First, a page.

- While it is important to talk about how to protect yourself from a potential snake or spider bite, do not let this scare you off. In four months of being in Australia, we have only come across one snake on a bushwalk and he slithered off in the other direction. You would be remiss to skip out on bushwalks due to fear. Generally, we stomp if we see that the path is narrow and longer grass is beside it. Or jokingly, any time we feel slightly uncomfortable. For more information on snakes check this out.
- Bring lots of sunscreen, water, and snacks. Many of these walks do not provide places to stop along the way to replenish your supplies.
- For more information on how stay safe on bushwalks, check this out.
Where to Eat & Drink in the Grampians:
- Fallen Giants Vineyard is known for Riesling, Shiraz, and Cabernet. Stop by for a tasting but be weary if you plan to drive. It is never okay to drink and drive!
- We had a delightful lunch at the Kookaburra Hotel. It was our first time trying properly cooked kangaroo steak. The steaks are served rare or medium rare only as the mean is quite lean and thin. If you haven’t had a chance to try roo yet, swing by for lunch. Now, this meal is a little pricey, so I would recommend sharing it with someone else.
- Brambuk Cultural Centre has a small café serving bushfoods and meat pies.
- There is cold beer and pizza to be found at the Halls Gap Tavern. I know, I know, I eat a lot of pizza.
- Of course, the best thing for any budget is to cook your own meals. If you are camping bring a stove and your own groceries. Or if you are staying at the hostel, use the kitchen.
Where to Stay:
The Grampians are home to accommodations suiting every budget. Halls Gap is the main community with the most to offer visitors.
- There is a free campsite (At time of writing) called Plantation Campground. This site is quite large, has toilets, and a small bucket shower. We spent several nights here.
- Halls Gap Garden Caravan Park is your typical caravan park a little bit outside of the town. There were emus wandering our site.
- Halls Gap Caravan Park is again a typical caravan park; however, this one is right inside Halls Gap. We spent a night here and had kangaroos wandering our site freely.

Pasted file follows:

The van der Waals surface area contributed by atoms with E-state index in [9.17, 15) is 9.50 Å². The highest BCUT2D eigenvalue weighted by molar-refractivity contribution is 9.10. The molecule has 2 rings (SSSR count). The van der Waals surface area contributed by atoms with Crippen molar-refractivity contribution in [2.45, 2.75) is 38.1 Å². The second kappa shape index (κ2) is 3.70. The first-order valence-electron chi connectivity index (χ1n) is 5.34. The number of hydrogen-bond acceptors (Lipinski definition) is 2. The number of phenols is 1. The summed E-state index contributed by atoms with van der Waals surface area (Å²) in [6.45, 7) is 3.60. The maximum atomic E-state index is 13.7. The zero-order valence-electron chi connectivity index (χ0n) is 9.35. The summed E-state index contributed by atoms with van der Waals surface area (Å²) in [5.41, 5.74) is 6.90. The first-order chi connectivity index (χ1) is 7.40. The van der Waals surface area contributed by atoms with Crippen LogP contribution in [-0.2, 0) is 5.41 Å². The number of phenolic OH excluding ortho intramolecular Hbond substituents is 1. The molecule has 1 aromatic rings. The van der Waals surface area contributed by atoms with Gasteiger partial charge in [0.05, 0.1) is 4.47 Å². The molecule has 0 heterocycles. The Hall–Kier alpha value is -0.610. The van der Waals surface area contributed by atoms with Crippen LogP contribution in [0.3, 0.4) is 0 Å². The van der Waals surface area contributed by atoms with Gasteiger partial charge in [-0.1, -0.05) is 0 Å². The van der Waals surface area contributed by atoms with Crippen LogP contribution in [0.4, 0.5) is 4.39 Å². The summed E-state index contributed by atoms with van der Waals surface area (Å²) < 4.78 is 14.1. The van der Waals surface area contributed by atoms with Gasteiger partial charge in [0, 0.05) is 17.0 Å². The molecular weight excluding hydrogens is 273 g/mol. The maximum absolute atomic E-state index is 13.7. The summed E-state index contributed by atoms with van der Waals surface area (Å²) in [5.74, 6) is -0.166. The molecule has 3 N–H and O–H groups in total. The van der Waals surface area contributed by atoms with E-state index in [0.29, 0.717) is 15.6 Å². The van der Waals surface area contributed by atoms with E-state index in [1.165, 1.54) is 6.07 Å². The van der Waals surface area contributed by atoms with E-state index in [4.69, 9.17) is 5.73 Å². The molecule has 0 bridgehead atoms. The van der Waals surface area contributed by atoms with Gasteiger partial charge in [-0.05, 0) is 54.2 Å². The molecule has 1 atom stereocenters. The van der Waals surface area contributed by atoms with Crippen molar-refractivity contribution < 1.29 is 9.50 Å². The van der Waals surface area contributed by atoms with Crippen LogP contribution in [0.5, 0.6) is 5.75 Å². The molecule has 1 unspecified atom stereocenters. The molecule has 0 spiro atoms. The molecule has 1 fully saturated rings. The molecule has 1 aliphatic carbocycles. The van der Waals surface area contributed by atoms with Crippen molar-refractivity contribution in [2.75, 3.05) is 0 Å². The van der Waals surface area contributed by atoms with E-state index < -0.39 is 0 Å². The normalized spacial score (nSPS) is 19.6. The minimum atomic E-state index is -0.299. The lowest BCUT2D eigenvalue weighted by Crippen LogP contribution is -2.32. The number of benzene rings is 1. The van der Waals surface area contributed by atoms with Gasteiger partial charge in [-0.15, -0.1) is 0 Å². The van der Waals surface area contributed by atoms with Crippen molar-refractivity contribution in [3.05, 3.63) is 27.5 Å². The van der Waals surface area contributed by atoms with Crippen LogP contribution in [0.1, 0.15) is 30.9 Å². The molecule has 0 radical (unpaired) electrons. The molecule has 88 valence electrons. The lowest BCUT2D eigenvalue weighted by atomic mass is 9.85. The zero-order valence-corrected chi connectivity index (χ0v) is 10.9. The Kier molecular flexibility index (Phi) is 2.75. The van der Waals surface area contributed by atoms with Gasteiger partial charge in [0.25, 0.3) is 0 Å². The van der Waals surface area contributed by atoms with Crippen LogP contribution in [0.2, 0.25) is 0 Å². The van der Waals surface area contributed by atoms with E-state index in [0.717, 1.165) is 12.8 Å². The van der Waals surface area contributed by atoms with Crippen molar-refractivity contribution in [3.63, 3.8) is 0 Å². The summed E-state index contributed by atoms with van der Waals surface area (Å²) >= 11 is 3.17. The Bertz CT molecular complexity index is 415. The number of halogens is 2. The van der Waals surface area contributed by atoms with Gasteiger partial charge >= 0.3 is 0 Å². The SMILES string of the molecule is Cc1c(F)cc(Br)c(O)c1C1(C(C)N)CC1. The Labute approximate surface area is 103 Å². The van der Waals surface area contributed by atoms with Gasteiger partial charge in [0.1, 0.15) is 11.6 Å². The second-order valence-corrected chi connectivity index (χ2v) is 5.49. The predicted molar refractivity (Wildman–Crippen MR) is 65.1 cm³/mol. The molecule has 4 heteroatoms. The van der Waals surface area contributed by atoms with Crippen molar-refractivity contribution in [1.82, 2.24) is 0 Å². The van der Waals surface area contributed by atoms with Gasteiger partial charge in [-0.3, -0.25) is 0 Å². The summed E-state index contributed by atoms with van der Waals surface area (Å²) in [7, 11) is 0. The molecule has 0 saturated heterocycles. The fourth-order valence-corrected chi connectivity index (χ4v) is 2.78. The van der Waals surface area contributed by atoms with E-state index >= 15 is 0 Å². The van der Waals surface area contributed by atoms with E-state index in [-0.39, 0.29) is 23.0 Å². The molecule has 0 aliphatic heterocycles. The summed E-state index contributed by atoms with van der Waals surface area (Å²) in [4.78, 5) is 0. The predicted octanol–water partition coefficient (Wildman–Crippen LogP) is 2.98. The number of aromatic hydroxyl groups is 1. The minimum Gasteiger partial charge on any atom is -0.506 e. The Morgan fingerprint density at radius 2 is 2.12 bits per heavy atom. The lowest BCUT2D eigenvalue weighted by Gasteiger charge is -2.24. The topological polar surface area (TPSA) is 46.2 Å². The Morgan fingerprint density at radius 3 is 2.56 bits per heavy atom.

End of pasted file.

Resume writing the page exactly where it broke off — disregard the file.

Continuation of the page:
- The Grampians also have a hostel, Grampians ECO YHA, where we did not stay but the other YHAs we have stayed at have always been great.
- Pinnacle Holiday Lodge offers a bit more upscale accommodation. Which, isn’t in my budget…
As Halls Gap is a smaller community, the groceries available are limited and expensive. While it is a bit of a drive away, Horsham has cheaper groceries and camping supplies should you need anything. Since we ended up staying in the Grampians for many more days than we intended we did make a pilgrimage out to Horsham to stock up at the Coles.
More Than Mountains
If you aren’t as into bushwalks as we are, then have no fear! There are other activities to be enjoyed. These activities aren’t necessarily low-cost as most of the free things to do in the Grampians involve the outdoors.
- Brambuk Cultural Centre will help you explore Aboriginal Culture in the Grampians. They can also provide you with information on the rock art sites found within the national park. But the main ones are: Billimina, Manja, Bunjil Shelter, Gulgurn Maja, and Ngamadjidj.
- While I don’t often recommend zoos (I prefer wildlife parks), the Halls Gap Zoo does offer animal experiences.
- Halls Gap Botanical Gardens are quite small compared to many of the other Botanical Gardens you might encounter around Australia. However, they are peaceful and a nice spot to rest awhile. The Botanical Gardens are also the entryway to the Venus Baths. These are serene natural pools, which you are at times able to swim in. We opted not to because the water looked a bit stagnated when we visited.
- Grampians Adventure Golf and MOCO Gallery offers 18-hole golf course themed around the area. The gallery has a variety of art ranging from traditional to contemporary.
- There are kangaroos everywhere! If you have been in Australia and haven’t had a chance to see any wild ones yet, then definitely visit the Grampians.
- We were also able to spot the odd wallaby.
- Finally, we spent the night at Halls Gap Garden Caravan Park and there were emus wandering the campsite everywhere.
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Have you ever been to the Grampians? What was your favourite part? Tell us all about it in the comments below.